PRESS RELEASE: As One-Year Anniversary of Family Separation Approaches, LIRS Releases Report on How to Address the Humanitarian Crisis at Our Border
For Immediate Release:
March 28, 2019
Washington, D.C.—Today, LIRS (Lutheran Immigration and Refugee Service) released a report detailing our nationwide holistic case-management and alternative to detention program, launched after LIRS and USCCB assisted the U.S. government in their family reunification efforts following the end of the administration’s zero-tolerance policy.
Between April and June of 2018, more than 2,600 children—some as young as 8-months-old—were forcibly separated from their parents under the zero-tolerance policy. Most of the families have since been reunited, but the inhumane treatment of migrant families crossing our border continues. The report titled, Maintaining Family Values: Emergency Family Case Management Services for Reunited Families, offers solutions to what has been a stain on America’s history.
“We do not have to put families in detention or strip children away from their parents to enforce our immigration laws,” said Krish Vignarajah, President and CEO of LIRS. “The crisis on our border calls for bold leadership and innovative solutions—holistic programs that provide for immediate needs and offer community-based support. These kinds of alternatives to detention have proven to work. Not only are they a fraction of the cost of detention, but they result in extremely high compliance rates with immigration proceedings.”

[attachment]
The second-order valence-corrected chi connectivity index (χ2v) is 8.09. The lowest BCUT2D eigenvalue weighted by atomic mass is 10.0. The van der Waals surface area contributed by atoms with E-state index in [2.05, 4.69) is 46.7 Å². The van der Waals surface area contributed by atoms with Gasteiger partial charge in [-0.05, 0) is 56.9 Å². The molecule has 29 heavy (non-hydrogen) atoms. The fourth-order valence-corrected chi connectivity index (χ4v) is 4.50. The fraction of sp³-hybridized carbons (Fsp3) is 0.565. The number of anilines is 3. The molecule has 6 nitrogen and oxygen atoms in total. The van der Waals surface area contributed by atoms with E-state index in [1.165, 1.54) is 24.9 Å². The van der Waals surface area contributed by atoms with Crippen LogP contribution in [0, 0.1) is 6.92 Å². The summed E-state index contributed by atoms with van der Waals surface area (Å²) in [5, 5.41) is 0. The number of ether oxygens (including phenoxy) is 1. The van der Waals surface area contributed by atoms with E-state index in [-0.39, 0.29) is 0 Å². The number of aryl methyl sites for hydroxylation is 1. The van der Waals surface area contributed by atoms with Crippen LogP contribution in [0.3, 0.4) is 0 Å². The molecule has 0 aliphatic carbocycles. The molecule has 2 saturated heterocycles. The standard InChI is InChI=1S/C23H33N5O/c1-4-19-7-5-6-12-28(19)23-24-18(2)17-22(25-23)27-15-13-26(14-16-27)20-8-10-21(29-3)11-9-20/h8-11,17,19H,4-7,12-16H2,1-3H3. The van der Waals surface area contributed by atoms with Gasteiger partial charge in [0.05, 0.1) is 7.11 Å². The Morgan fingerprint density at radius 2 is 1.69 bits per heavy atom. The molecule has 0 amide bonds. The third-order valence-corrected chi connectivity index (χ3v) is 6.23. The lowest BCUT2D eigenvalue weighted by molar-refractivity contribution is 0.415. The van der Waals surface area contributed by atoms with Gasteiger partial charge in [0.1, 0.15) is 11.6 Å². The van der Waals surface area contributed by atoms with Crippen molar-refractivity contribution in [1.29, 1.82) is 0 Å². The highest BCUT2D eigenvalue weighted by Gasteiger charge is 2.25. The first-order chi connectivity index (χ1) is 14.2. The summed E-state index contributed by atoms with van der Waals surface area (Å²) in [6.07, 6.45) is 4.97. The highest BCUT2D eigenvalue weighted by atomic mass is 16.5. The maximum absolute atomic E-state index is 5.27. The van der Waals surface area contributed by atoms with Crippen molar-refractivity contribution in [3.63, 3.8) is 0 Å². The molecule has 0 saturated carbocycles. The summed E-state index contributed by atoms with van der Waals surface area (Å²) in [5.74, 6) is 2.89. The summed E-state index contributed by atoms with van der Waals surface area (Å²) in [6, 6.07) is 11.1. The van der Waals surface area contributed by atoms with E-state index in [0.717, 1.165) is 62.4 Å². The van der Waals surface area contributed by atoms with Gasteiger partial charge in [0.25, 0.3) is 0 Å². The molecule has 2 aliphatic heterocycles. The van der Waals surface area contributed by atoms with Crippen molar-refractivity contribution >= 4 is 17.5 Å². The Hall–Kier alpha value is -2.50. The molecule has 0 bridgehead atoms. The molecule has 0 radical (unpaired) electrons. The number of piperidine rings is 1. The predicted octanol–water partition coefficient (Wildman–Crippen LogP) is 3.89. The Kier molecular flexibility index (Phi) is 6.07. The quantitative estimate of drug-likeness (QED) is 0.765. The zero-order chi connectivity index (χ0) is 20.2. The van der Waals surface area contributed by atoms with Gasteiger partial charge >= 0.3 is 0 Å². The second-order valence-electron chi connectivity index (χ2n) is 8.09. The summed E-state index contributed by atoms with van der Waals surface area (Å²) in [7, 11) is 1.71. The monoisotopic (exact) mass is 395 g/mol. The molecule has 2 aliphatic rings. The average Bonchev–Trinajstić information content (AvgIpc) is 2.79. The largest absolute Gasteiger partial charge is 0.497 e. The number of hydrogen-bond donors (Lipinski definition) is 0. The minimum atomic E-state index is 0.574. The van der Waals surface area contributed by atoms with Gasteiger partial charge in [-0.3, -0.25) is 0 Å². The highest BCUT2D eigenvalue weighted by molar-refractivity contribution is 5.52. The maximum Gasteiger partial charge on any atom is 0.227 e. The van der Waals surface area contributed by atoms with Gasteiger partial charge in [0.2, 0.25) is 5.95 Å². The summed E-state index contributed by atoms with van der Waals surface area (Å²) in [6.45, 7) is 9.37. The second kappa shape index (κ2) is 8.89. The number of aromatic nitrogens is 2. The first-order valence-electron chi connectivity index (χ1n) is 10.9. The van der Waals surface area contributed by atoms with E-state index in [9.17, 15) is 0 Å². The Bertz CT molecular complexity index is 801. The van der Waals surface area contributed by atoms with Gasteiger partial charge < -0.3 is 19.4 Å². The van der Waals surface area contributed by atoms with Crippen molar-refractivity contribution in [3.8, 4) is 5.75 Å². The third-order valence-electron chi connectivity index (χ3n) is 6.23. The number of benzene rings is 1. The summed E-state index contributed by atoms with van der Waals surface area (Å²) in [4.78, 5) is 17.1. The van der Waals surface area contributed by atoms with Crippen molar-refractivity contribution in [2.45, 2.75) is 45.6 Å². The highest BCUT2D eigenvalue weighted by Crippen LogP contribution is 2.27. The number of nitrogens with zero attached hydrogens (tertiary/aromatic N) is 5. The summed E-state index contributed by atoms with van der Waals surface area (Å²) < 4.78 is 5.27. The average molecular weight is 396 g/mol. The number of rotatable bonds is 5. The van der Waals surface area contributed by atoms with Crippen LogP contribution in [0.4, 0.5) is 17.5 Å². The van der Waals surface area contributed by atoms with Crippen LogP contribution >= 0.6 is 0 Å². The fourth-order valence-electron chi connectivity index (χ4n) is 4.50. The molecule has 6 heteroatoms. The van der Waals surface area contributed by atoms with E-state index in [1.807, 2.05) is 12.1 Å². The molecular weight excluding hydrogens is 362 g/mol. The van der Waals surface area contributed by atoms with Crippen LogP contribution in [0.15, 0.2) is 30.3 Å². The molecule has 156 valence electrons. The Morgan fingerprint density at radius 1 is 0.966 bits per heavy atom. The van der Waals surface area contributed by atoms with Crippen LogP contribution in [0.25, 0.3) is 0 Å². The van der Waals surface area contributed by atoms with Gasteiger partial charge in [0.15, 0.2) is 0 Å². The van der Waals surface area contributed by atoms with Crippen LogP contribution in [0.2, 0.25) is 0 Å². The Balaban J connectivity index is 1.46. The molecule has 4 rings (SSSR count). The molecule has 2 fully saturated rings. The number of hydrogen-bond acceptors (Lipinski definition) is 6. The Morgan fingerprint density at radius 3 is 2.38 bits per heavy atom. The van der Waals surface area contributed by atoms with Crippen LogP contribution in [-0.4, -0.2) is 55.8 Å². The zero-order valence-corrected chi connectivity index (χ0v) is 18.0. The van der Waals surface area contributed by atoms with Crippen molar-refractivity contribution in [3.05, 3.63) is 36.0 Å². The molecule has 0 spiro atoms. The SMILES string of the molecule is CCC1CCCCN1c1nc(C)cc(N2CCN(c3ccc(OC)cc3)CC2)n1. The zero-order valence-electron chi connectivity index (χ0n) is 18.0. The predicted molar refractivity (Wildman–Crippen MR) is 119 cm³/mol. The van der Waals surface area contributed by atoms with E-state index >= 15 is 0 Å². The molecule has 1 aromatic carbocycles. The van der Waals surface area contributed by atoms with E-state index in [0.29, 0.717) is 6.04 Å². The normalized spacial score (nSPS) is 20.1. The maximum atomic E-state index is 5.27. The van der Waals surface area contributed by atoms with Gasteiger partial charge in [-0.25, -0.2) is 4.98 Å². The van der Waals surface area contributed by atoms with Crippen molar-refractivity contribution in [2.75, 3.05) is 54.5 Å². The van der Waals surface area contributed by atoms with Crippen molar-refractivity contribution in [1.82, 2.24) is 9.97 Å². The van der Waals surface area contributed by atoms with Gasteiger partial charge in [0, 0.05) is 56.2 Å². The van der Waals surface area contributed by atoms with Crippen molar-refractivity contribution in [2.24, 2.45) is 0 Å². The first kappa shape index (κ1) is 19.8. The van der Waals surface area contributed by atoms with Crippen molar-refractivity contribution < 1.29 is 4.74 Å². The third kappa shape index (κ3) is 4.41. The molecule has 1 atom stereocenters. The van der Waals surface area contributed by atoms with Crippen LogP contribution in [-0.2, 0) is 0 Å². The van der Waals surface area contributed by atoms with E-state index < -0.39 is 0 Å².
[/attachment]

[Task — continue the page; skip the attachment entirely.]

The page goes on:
LIRS’s Family Reunification Support Program offers assurance of stable housing, referrals for pro bono legal services, access to medical care, and school enrollment or education support for reunified families. The goal was to provide for the immediate needs of families and to support their initial integration into their communities.
The report also urges the U.S. government to end harmful policies and practices, such as forced family separation and family detention, and to turn toward community-based alternatives to detention that maintain family unity and keep children in the least-restrictive setting. These programs cost a fraction of detention while ensuring that newcomers respect their legal obligations within the U.S. immigration system.
The full text of the report can be found here.
Founded in 1939, Lutheran Immigration and Refugee Service is one of the largest immigration and refugee resettlement agencies in the United States, and only one of two agencies called upon by the U.S. government to help reunite children with parents after family separations. LIRS is nationally recognized for its leadership working with and advocating for refugees, asylum seekers, unaccompanied children, immigrants in detention, families fractured by migration and other vulnerable populations. Through 80 years of service and advocacy, LIRS has helped over 500,000 migrants and refugees rebuild their lives in America.